Did you know that the renowned ship, The Mayflower, almost had to turn back midway across the ocean?
Halfway through the journey, the ship was caught in a storm and one of its beams cracked badly enough to warrant the consideration of turning back to England.
Fortunately, at least one of the passengers wanted to grow apples in the new world.
“The great iron screw”, taken from a cider press, helped brace the beam to keep the ship from breaking up and did it long enough to make it to the New World
This image gives an inkling of what that adventure might have looked like
Just nine days after arriving, William Blackstone planted the first apple trees in New England. Cider making flourished in the colonies and in the US, right up to prohibition.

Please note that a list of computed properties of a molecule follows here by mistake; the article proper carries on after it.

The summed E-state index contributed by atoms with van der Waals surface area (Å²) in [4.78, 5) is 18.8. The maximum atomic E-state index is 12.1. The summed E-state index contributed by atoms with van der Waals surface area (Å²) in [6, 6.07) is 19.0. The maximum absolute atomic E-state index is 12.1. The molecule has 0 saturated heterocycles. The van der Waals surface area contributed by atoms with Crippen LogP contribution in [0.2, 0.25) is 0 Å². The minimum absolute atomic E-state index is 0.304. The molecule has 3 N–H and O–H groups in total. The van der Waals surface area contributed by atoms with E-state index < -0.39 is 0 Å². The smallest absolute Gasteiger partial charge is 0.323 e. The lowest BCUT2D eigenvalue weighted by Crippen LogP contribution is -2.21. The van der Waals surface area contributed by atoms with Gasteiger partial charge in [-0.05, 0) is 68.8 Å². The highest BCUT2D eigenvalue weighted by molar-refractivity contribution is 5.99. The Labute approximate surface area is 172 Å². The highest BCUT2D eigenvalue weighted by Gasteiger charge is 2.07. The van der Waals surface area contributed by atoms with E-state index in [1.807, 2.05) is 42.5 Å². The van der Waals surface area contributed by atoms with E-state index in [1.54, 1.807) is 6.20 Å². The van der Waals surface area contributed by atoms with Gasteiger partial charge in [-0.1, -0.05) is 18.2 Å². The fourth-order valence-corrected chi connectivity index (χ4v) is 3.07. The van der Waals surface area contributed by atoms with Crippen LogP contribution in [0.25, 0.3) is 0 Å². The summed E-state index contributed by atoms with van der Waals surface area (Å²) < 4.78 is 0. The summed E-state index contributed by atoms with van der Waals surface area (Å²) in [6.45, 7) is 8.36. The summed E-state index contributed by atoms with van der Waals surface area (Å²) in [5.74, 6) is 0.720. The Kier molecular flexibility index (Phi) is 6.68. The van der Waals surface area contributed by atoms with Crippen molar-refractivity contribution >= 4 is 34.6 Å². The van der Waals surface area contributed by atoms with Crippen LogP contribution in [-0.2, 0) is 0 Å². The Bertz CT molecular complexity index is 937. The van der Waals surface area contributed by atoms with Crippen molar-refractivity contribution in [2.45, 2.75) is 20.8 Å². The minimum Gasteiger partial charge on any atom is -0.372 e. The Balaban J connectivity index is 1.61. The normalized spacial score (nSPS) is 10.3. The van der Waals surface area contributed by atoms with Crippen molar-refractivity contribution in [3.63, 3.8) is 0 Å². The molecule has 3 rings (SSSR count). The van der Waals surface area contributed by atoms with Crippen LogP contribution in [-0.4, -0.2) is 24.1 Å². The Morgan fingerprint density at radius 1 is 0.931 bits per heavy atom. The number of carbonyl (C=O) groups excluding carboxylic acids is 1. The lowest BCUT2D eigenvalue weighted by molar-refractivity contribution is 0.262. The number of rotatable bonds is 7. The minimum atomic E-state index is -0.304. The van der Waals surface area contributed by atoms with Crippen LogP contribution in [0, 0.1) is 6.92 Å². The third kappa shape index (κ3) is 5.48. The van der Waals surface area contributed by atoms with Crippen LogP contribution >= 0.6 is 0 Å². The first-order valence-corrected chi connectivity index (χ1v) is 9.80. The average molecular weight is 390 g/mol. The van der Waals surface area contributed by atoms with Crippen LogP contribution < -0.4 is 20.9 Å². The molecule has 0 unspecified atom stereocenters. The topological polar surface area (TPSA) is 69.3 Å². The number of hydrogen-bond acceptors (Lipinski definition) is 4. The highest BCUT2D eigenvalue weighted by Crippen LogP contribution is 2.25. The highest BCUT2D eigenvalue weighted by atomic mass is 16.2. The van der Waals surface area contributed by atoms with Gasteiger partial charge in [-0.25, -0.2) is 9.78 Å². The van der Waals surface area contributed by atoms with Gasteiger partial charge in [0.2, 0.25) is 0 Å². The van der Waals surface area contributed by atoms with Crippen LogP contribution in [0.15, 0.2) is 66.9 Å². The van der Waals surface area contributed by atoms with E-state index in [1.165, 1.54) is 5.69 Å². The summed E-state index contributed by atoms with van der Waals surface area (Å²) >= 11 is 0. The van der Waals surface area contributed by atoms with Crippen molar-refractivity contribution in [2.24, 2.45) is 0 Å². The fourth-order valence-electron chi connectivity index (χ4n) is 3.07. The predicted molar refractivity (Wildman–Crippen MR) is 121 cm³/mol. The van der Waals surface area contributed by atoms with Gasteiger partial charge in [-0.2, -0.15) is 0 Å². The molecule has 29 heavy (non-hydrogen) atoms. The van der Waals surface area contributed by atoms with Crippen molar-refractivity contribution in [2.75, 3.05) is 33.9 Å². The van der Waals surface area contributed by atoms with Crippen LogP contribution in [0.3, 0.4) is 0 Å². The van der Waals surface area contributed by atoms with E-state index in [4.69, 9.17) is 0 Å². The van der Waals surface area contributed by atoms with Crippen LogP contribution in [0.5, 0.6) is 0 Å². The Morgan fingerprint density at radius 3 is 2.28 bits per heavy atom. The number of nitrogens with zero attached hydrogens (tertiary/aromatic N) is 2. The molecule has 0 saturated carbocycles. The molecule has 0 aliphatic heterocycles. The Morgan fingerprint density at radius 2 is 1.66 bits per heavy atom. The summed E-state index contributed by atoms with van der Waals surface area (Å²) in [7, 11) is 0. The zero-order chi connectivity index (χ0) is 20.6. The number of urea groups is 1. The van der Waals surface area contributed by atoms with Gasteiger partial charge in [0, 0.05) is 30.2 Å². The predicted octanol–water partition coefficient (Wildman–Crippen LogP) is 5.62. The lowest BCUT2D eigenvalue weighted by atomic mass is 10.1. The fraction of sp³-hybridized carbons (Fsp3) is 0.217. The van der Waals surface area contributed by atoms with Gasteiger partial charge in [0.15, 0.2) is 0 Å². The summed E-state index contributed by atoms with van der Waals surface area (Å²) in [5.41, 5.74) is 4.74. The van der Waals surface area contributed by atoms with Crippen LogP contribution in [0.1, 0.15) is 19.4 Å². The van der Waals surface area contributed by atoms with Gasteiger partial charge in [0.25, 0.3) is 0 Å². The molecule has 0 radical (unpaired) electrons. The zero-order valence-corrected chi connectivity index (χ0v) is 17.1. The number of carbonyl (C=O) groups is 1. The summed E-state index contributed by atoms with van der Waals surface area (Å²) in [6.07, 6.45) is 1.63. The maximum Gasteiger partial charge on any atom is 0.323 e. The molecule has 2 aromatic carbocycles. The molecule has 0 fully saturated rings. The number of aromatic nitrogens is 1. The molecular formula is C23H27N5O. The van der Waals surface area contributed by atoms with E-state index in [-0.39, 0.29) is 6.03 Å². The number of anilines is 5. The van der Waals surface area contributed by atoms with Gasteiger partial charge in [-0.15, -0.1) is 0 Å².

Now, one might say it is making a comeback. Saveur says this
Not so long ago, it would have been difficult to gather … American-born ciders for a tasting (ranging) from bubbly and sweet to bittersweet and still, barrel-aged to bone dry. Now we have a wealth of options.
At least two noted producers are located in New York
I like the idea of the Aaron Burr CSA.. From their site
… we encourage you to sign up for our CSA, which occurs every Spring. CSA members reserve cases of cider in advance and pick up their cider from the farm on 2 designated days during in the summer and fall. During this time you can taste cider and tour the orchard and cidery.
What a nice idea! Andy Brennan, of the Aaron Burr Cidery also does wild apple scavenges.
Bravo! This may be worth further investigation!